In November, I went to Scandinavia for Thanksgiving break with my mom and was fortunate enough to be able to visit some incredible people in the book world. This is the second in a series I am calling Book Nerd Abroad, where I recount my visits, share pictures, interviews, things I learned and interesting tidbits about the publishing industry around the world; the first posts will be from Nordic countries!
Chapter 2: Klippinge, Denmark
On our last day in Denmark, we left our Airbnb and hopped on the S-Train to Køge, a town about 40 km away from Copenhagen, to the South. The scenery outside the windows was lovely–I watched the world whip by with anticipation. This would be an interesting adventure–after I heard from Per and we messaged back and forth, he told me he would meet me at the train station and I could meet him. Per Jørgensen was someone whose name I’d seen here and there online on my hunt for Harry Potter translations over the past few years. He is a Danish artist; most notably, the illustrator of the original Danish Harry Potter covers, and also won the popular vote for best Harry Potter covers in a competition by Mugglenet. He also illustrated the 2016 Danish Christmas Stamps and does a lot of work for magazines.
When the train pulled into Køge station, Per greeted us and took us to his car where we met his wife, Ingrid.
I was bursting with excitement, and I had to ask him if he was still a Harry Potter fan. He admitted that he is still a Potterhead but hasn’t seen Fantastic Beasts yet.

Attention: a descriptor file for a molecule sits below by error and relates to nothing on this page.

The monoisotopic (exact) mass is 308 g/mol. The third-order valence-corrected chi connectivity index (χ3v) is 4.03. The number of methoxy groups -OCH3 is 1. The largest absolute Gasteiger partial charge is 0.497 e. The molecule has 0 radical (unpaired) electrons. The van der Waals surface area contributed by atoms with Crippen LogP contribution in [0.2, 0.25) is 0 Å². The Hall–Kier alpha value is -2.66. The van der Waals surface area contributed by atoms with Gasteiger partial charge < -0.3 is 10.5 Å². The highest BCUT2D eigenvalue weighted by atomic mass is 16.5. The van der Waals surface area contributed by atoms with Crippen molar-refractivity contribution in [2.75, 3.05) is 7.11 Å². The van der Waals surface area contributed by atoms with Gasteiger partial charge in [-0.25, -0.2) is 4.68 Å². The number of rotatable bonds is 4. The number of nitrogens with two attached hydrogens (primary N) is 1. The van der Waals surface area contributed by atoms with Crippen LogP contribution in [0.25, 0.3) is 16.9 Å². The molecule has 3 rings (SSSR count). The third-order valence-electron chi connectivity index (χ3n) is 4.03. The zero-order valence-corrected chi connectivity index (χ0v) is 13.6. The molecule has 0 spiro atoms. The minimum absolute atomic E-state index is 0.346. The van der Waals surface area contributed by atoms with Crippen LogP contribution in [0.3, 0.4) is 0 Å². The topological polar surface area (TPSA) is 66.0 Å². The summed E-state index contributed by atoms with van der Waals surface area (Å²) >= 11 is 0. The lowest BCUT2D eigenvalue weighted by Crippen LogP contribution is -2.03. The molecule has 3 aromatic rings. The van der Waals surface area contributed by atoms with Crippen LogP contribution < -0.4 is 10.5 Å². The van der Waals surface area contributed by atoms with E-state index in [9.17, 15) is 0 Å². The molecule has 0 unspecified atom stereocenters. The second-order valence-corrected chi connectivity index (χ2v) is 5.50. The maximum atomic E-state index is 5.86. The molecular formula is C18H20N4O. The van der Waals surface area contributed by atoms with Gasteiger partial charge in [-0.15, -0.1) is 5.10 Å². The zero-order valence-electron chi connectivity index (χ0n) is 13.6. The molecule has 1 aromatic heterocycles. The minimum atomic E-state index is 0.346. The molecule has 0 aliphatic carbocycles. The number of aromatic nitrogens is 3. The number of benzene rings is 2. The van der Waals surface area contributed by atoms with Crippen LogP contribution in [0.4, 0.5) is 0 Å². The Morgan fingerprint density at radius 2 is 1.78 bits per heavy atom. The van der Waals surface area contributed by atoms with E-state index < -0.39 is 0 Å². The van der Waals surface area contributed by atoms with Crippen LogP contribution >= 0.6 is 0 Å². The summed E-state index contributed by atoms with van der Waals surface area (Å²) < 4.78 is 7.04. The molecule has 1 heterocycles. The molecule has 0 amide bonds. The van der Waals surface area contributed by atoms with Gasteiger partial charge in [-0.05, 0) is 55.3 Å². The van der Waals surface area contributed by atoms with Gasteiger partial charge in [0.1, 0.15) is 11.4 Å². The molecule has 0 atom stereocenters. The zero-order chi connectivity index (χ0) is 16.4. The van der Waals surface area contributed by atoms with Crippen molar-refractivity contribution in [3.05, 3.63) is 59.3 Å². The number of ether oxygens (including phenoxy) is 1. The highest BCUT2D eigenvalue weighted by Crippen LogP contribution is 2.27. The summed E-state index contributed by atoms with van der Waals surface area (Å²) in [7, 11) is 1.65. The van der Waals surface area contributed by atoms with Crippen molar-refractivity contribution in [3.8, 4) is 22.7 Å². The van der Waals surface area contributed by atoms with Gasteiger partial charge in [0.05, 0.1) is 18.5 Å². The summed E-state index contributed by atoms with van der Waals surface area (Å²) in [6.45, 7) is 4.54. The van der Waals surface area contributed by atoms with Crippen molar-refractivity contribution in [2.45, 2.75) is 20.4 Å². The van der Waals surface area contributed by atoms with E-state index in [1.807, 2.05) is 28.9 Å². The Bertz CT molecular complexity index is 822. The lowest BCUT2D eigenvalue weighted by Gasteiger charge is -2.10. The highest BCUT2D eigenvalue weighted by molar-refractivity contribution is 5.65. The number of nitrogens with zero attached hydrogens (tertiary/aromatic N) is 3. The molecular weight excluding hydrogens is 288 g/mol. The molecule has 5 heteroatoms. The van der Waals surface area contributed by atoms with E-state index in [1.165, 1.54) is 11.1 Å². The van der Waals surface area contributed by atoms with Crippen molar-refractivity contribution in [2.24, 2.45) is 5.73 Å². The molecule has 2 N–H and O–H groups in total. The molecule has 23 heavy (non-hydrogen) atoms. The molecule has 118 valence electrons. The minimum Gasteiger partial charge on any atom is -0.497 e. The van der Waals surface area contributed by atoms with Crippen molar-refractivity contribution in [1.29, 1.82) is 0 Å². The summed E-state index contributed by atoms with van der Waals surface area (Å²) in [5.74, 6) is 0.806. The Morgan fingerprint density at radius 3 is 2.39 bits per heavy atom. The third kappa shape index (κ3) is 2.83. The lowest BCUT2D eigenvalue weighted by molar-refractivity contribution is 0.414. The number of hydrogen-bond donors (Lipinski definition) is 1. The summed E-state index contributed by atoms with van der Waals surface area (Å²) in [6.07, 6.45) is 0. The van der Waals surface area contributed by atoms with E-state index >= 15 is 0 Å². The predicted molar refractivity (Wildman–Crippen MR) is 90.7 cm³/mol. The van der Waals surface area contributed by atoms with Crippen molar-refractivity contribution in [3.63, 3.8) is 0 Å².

His house was a hike from the station, and also as he casually mentioned, on the grounds of a castle. He offered to show us the castle, and how could we have said no? It was quite cold outside and the castle looked fantastic. The castle, Gjorslev Slot, is from the 15th century and now is split up into a few residences.
We continued on to Per’s house, where you could see both the Baltic Sea and the forest. His cute dog welcomed us at the door; an Alaskan Malamute, which was one of the cutest dogs I’ve ever seen. Per tended to the fire and showed us into his studio.
It was surreal to set foot into the studio; I thought about all of the Harry Potter artwork that was made here as I looked around at the paint splatters, posters and art supplies.
Per sat down at his computer and showed us what he was working on; a complex piece for a magazine about mythology. Here’s a video of him showing how he works in Photoshop with layers and different kinds of brushes.
After we learned about the studio, he showed us his bow and arrows; handmade, with serious draw weight. He strung it using his whole body and let me pull it back; my Camp Half-Blood days had prepared me, but my arm still shook because of the strength of the bow!
We sat down in the living room, where Ingrid had made us tea and brought out warm æbleskiver (puffy dough balls) with lingonberry jam. I had so many questions and wanted to hear his stories.
I filmed a lot of interesting parts of the conversation, which you can watch here.
I have typed up some of the stories he told and wanted to share some fun things I learned about his process and his Harry Potter art that I didn’t film.
Per has illustrated all seven Harry Potter books in Danish. For Order of the Phoenix, however, there are two different covers; one that was sold in bookshops, and the other a book club edition for book clubs around Denmark.
During a signing, Per was confronted by a young reader who asked him, “Why does Harry have 4 fingers?” Per was confused by the question, and then shocked, when he looked at the cover of book 1 and saw, indeed, that Harry only had 4 fingers on one hand. “I said ‘Oh my God!’ I have drawn Harry Potter with four fingers!” said Per with a smile on his face. Here’s the zoomed in cover: